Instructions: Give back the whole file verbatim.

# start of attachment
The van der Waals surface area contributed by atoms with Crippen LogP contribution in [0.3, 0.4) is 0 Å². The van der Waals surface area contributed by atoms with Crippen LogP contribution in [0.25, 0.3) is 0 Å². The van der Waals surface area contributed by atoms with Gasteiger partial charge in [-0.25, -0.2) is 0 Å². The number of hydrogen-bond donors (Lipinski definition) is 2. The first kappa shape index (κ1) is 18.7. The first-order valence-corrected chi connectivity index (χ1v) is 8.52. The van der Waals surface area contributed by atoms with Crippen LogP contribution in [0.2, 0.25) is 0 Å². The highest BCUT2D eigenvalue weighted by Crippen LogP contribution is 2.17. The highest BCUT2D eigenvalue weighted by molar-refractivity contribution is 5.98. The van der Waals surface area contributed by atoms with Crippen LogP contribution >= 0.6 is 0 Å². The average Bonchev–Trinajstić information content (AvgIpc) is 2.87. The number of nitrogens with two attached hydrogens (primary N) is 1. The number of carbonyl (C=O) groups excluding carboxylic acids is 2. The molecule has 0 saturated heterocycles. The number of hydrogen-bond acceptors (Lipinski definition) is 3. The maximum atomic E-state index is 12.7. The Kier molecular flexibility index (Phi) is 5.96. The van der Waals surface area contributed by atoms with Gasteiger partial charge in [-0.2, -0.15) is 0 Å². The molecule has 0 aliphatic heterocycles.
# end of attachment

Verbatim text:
The van der Waals surface area contributed by atoms with Crippen LogP contribution in [0.3, 0.4) is 0 Å². The van der Waals surface area contributed by atoms with Crippen LogP contribution in [0.25, 0.3) is 0 Å². The van der Waals surface area contributed by atoms with Gasteiger partial charge in [-0.25, -0.2) is 0 Å². The number of hydrogen-bond donors (Lipinski definition) is 2. The first kappa shape index (κ1) is 18.7. The first-order valence-corrected chi connectivity index (χ1v) is 8.52. The van der Waals surface area contributed by atoms with Crippen LogP contribution in [0.2, 0.25) is 0 Å². The highest BCUT2D eigenvalue weighted by Crippen LogP contribution is 2.17. The highest BCUT2D eigenvalue weighted by molar-refractivity contribution is 5.98. The van der Waals surface area contributed by atoms with Crippen LogP contribution >= 0.6 is 0 Å². The average Bonchev–Trinajstić information content (AvgIpc) is 2.87. The number of nitrogens with two attached hydrogens (primary N) is 1. The number of carbonyl (C=O) groups excluding carboxylic acids is 2. The molecule has 0 saturated heterocycles. The number of hydrogen-bond acceptors (Lipinski definition) is 3. The maximum atomic E-state index is 12.7. The Kier molecular flexibility index (Phi) is 5.96. The van der Waals surface area contributed by atoms with Gasteiger partial charge in [-0.2, -0.15) is 0 Å². The molecule has 0 aliphatic heterocycles.